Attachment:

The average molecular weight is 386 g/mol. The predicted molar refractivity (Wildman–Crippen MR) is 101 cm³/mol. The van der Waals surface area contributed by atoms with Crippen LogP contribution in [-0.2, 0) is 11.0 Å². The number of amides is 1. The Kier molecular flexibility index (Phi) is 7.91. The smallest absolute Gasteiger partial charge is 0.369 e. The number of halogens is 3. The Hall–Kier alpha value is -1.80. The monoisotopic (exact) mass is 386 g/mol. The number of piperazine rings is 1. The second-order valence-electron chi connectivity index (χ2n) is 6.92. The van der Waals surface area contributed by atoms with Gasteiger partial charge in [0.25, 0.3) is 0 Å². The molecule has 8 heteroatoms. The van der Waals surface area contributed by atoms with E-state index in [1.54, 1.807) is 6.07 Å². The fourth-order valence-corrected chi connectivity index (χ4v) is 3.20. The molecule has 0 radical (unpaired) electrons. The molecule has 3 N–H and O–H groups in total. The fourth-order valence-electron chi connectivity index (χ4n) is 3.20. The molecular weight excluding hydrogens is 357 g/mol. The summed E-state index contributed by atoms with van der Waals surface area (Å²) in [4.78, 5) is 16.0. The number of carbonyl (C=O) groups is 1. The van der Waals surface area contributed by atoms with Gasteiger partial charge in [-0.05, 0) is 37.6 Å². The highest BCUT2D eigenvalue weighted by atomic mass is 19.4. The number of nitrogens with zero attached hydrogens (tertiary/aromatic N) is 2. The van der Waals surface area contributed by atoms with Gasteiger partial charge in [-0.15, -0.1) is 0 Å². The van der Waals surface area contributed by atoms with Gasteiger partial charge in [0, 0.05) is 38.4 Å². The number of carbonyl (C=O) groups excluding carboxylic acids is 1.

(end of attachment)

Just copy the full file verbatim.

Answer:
The average molecular weight is 386 g/mol. The predicted molar refractivity (Wildman–Crippen MR) is 101 cm³/mol. The van der Waals surface area contributed by atoms with Crippen LogP contribution in [-0.2, 0) is 11.0 Å². The number of amides is 1. The Kier molecular flexibility index (Phi) is 7.91. The smallest absolute Gasteiger partial charge is 0.369 e. The number of halogens is 3. The Hall–Kier alpha value is -1.80. The monoisotopic (exact) mass is 386 g/mol. The number of piperazine rings is 1. The second-order valence-electron chi connectivity index (χ2n) is 6.92. The van der Waals surface area contributed by atoms with Gasteiger partial charge in [0.25, 0.3) is 0 Å². The molecule has 8 heteroatoms. The van der Waals surface area contributed by atoms with E-state index in [1.54, 1.807) is 6.07 Å². The fourth-order valence-corrected chi connectivity index (χ4v) is 3.20. The molecule has 0 radical (unpaired) electrons. The molecule has 3 N–H and O–H groups in total. The fourth-order valence-electron chi connectivity index (χ4n) is 3.20. The molecular weight excluding hydrogens is 357 g/mol. The summed E-state index contributed by atoms with van der Waals surface area (Å²) in [4.78, 5) is 16.0. The number of carbonyl (C=O) groups is 1. The van der Waals surface area contributed by atoms with Gasteiger partial charge in [-0.05, 0) is 37.6 Å². The highest BCUT2D eigenvalue weighted by atomic mass is 19.4. The number of nitrogens with zero attached hydrogens (tertiary/aromatic N) is 2. The van der Waals surface area contributed by atoms with Gasteiger partial charge in [-0.15, -0.1) is 0 Å². The van der Waals surface area contributed by atoms with Gasteiger partial charge in [0, 0.05) is 38.4 Å². The number of carbonyl (C=O) groups excluding carboxylic acids is 1.